I come from a family of cookie fanatics, so it is no surprise to me that, as my baby book notes,"cookie" was one of my first words. From as far back as I can remember there were always fresh baked cookies in our house. My mother took great pride in her exceptional baking skills and was never one to rely on the back of chip bags for standard recipes, no sir. Instead, in our house, recipe collecting was a detailed, tightly controlled procedure. As children, my brother and I were taught to approach cookie tasting with an almost scientific mindset, like each recipe was our personal family experiment. It would start with Mom clipping a new recipe to try, following it to a "T", and then setting out the fresh cookies for us to analyze. She would request that we taste them carefully, consider various details like texture and flavor with each bite, and then ask for a review of the recipe. We found this process was an excellent way to vet recipes, dozens were tossed and a select assortment were kept in a special file. Before Mom filed the keepers she would write notes on them like "crispy & thin," or "shorten bake time" and "add chopped pecans?" Then there were the recipes with the note "So Good." These were the recipes that, in our opinion, were the best of the best.
Luckily for my husband and daughter, I strongly believe in carrying on our family tradition of cookie baking and now possess a copy of my mother's file. I will also proudly note that my daughter can pronounce "cookie" and it was among one of her first words. I am constantly supplying my household with fresh baked cookies and, in fact, am hard pressed to remember the last time I actually purchased a package of cookies at the grocery store. On occasion I will pick up some Tate's Chocolate Chip, but that is usually in the case of extreme circumstances like when I return from a long trip, or am sick, or have broken both legs and can't possibly stand in front of the oven. I am constantly on the hunt for new and exciting cookie variations - scouring the internet, clipping from magazines and swapping recipes with friends. However, when I am in the mood for something comforting and familiar, I pull an old favorite out of the file and happily get to work.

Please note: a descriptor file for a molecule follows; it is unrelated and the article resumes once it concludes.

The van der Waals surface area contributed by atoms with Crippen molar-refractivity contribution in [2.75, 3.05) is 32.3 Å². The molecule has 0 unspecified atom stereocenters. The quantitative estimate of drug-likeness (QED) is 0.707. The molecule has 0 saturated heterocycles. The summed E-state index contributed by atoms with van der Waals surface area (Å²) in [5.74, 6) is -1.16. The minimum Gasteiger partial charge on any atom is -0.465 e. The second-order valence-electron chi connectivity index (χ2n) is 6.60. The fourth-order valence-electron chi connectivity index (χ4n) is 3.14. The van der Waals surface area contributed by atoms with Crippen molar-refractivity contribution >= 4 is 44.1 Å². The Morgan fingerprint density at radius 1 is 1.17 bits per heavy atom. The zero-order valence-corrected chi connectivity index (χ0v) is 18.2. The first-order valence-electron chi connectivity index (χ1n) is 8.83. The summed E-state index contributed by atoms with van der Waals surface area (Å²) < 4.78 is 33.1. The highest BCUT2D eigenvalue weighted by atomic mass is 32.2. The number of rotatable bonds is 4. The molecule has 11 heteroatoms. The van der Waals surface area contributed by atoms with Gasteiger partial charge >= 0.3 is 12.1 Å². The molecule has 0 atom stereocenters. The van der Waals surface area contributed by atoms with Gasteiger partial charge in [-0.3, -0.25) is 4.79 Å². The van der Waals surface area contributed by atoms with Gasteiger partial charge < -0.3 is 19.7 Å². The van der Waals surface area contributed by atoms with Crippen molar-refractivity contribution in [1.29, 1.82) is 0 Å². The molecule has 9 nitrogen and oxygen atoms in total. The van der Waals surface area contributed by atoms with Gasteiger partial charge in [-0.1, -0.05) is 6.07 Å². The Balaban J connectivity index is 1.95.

Nobody is exactly sure of the origin of our family's molasses cookie recipe since Mom's copy is written on a yellowed index card with the note "So Good. From magazine, 1982." She remembers impulsively ripping out the magazine page, probably because of a sugar craving, while in the waiting room at the obstetrician's office during her pregnancy with my younger brother. Mom has been making them ever since that year, and though we have sampled several other molasses cookie recipes, we always come back to these. They have a deep molasses flavor with a generous dose of spice which lend the cookies notes of toffee and gingersnap. These cookies are meant to be made small so they are like silver-dollar size bites of sugar and spice, the ideal companions for afternoon tea or coffee. Additionally, I find that they are perfect for serving to almost any group of people. I've made them into ice-cream sandwiches after summer barbecues, taken them to the office for meetings, and served them warm with big bowls of vanilla ice cream to dinner guests. Just this week I served them at playgroup and received several compliments. Whenever I am asked for the recipe I always smile inwardly, write it down on a recipe card and hand it over. In short, these cookies have stood the test of time for all the right reasons. I promise I would never give you a 26 year-old recipe if I didn't think it was so good.
Naptime So Good Molasses Cookies - adapted from a magazine recipe, circa 1982.
2 c. all-purpose flour
3/4 c. (1 1/2 sticks) unsalted butter, melted and cooled slightly
1/4 c. unsulphured molasses
1 c. sugar
1 t. baking soda
1 t. cinnamon
1/2 t. ground cloves
1/2 t. ground ginger
White sugar for rolling
1. Melt butter in microwave and set aside to cool slightly.
2. Combine dry ingredients in a bowl and set aside.
3. In mixer or large glass bowl combine molasses, cooled butter, egg and sugar. Stir until completely combined.
4. Add dry ingredients to molasses mixture. Stir until completely combined.
5. Chill dough in refrigerator for 2 hours - AT LEAST!
6. When ready to bake preheat the oven to 350 degrees.
7. Roll dough into 1 t. balls and roll in sugar. (Remember, these cookies are supposed to be small!)
8. Place 2 inches apart on cookie sheet lined with a silpat and bake for 8-10 minutes, until slightly browned around the edges.
Yields approx. 4 dozen cookies.
Naptime Recipe Notes:
Naptime Recipe Props: These cookies are always a huge hit and are very easy to make. Since they are so moist they freeze well, making them perfect to stash away until you host playgroup.
Naptime Stopwatch: This dough took about 7 minutes to make, no joke. It is essential to chil the dough for two hours, but when they are ready to bake it takes only a few minutes to get your dough in balls and rolled in sugar.
Naptime Reviews: From my most recent batch I fed four mom's at playgroup, one husband and four toddlers. Everyone loved them!